I have polled local small businesses online (have you?). Most only know
VZ and TWC. No idea who the local ISP's are.
People are sheople. They will shrug - or like seeing a warning light on
the car - just keep driving on whatever broadband is available. Very few
will seek an alternative. They go with what the neighbor tells them or a
co-worker or Jim the copier/PC repair guy at the office.
You can't expect people to use your service because you were their
first. Or even because you are better. Or because "it's our people,
Jeffrey. We have the best people." (How would anyone know? And who
believes that crap anyway?)
You have to earn your customers' loyalty every day.
You have to give them VALUE to defeat lower price.
On the MDU's do you have a website for the tenants with blogs,
classifieds, photo album, video sharing, and announcements?
Do you have HOWTO's on tech gadgets like Linksys boxes, VoIP, iPods,
Or do you just offer internet and hope that people will use you because,
darn it, I'm a nice guy and I was here first?
Or do you give it away and live on slim or no margins?
Ford was here first and now they are so far behind the pack that they
Ford and GM made a couple of key mistakes:
1) They took their eye off the competition
2) They didn't take the competition seriously
3) Forgot to be remarkable
4) Forgot to be reliable
5) Lost Brand awareness
6) Lower price didn't win them market share
What does this translate for you?
Do you have a Brand?
Do you have a Value Proposition?
Do you have a Target Market? Not everyone, but a true, defined market
that you can specialize in and be an expert in?
How do you and your employees reply when someone says that cable/DSl is
Your competition keeps "improving" its brand by adding services and
People only know how bad the duopoly is during an outage or problem;
People only know how good you are when there is a problem or they switch.
Back to the branding really quick.
If you advertise, is it a clear, consistent message across all mediums -
radio, TV, paper, website, inserts, flyers, email?
Or is it one thing now and one thing later?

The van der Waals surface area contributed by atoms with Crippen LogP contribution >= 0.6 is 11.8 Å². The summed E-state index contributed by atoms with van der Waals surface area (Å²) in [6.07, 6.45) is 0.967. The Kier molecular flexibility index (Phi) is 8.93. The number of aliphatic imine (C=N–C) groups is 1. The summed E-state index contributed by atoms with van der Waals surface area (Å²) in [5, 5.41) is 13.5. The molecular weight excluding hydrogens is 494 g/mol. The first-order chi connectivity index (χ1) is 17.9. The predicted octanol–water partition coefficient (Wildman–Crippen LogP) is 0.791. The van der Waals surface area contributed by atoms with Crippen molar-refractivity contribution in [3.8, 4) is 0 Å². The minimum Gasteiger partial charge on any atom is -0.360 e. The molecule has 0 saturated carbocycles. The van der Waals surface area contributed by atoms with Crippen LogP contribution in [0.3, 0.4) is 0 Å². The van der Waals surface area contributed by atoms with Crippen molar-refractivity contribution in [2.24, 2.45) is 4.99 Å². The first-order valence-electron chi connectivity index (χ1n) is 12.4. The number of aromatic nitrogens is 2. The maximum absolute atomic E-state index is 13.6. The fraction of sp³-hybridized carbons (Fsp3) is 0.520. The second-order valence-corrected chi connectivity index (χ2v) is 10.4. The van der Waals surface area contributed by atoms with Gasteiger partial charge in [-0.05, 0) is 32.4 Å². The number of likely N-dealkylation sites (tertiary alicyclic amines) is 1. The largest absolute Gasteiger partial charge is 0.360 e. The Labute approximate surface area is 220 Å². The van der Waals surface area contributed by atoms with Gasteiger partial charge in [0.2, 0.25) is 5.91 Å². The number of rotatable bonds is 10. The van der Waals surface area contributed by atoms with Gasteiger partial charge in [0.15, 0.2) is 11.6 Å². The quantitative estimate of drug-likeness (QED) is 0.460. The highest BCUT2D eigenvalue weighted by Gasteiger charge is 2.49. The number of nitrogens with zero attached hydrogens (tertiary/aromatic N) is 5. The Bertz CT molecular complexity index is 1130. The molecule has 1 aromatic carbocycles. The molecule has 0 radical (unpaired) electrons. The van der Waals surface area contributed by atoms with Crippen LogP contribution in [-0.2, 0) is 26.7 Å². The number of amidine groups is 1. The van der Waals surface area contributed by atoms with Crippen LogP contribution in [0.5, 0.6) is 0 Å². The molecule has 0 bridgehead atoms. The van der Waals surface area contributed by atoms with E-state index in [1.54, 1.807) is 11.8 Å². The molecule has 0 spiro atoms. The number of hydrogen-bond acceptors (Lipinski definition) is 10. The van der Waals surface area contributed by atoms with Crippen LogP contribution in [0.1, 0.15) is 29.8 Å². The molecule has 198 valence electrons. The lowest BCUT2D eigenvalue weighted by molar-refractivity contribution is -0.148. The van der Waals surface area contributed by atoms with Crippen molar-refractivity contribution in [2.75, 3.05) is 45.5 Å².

That's fine for Brand Awareness, but that doesn't drill a message into
TerraNova - Key's Largo's finest Internet Provider
Clear, concise, to the point.
Now if he started advertising TerraNova Microsoft Gold Partner on week 2
and TerraNova webhosting and design on week 3 and TerraNova gets Cisco
Authorized Refurbed Reseller on week 4. Your audience has no idea what
you do or who you are.
Back to the competition.
VZ and BST have been playing catch-up. They used price to kill
competition and gain back lost market share.
They add "value" by selling backup, anti-virus, security, wlan, etc.
Stuff that you were providing but not telling anyone.
It looks like they are ahead of the wave.
To counter that you need a newsletter, website and bill insert to
communicate with your customers and prospects.
You need to keep your current customers; get sticky; and turn them into
raving fans who will evangelize your service for you.
That brings us back to the community website with blogs, et al.
The unfortunate thing is that all this is work. Daily, boring, grinding
We are long past the day that a yellow page ad, a billboard, a radio ad
is going to work.
The Big Boys have to do that. Coke knows that the minute their ad buys
drop, so does their market share.
You have to be more creative.
Lots of ways to do it.
Sorry for rambling so much.
Tom DeReggi wrote:
That's where the argument hits the road.
Since BB Provider choice is so limited, you will end up with a walled
garden like Prodigy.
But would that really be that bad for the ISP industry? (I don't
believe I jsut said that :-)
Going back to the old days where an ISP was both the content provider
connection provider (ie: CompuServe and original AOL).
Wouldn't it create more demand for Internet End Users to start
demanding options for more connectivity providers?
Right now, I do not think we (ISPs) get the supprot from Consumers
that we deserve. We've forced lower prices in the industry, we've
given our lives to deliver options to consumers, but way to many of
consumers are satisfied accepting the lowest cost alternative from the
monopolies with little interest to support the indepent ISP in
return. If their content was restricted, they would demand more
provider options. Possibly even have the need to subscribe to more
than one ISP provider simultaneously. And wouldn' it prevent content
monopolies, if ISPs had the choice to force other content providers to
have the option to serve consumers. Meaning that even if Google was
the best, they wouldn't wipe out every one else, because the other
content providers could find smaller ISPs to subsidize them, after
they blocked Google. The truth is I think its scarry when ANY company
has to large a lock on the consumers or to large a market share,
wether it be a content provider or a connectivity provider. How do
you force Consumers to spread out their business between multiple
providers, for the over all benefit of competition in the market place?
WISPA Wireless List: email@example.com